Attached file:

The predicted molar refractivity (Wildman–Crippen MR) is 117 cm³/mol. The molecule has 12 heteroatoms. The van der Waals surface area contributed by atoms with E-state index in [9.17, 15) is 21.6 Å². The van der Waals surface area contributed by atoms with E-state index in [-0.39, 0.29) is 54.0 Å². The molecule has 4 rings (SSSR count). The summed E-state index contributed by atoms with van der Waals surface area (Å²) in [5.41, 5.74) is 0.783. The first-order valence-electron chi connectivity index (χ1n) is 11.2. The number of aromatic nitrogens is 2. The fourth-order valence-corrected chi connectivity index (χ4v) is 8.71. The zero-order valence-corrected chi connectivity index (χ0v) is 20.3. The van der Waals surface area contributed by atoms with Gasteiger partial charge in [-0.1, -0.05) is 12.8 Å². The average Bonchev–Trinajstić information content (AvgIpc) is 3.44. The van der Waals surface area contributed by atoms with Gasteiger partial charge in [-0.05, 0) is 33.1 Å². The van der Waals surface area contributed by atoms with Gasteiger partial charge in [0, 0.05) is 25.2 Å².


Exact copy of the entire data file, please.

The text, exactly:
The predicted molar refractivity (Wildman–Crippen MR) is 117 cm³/mol. The molecule has 12 heteroatoms. The van der Waals surface area contributed by atoms with E-state index in [9.17, 15) is 21.6 Å². The van der Waals surface area contributed by atoms with E-state index in [-0.39, 0.29) is 54.0 Å². The molecule has 4 rings (SSSR count). The summed E-state index contributed by atoms with van der Waals surface area (Å²) in [5.41, 5.74) is 0.783. The first-order valence-electron chi connectivity index (χ1n) is 11.2. The number of aromatic nitrogens is 2. The fourth-order valence-corrected chi connectivity index (χ4v) is 8.71. The zero-order valence-corrected chi connectivity index (χ0v) is 20.3. The van der Waals surface area contributed by atoms with Gasteiger partial charge in [-0.1, -0.05) is 12.8 Å². The average Bonchev–Trinajstić information content (AvgIpc) is 3.44. The van der Waals surface area contributed by atoms with Gasteiger partial charge in [-0.05, 0) is 33.1 Å². The van der Waals surface area contributed by atoms with Gasteiger partial charge in [0, 0.05) is 25.2 Å².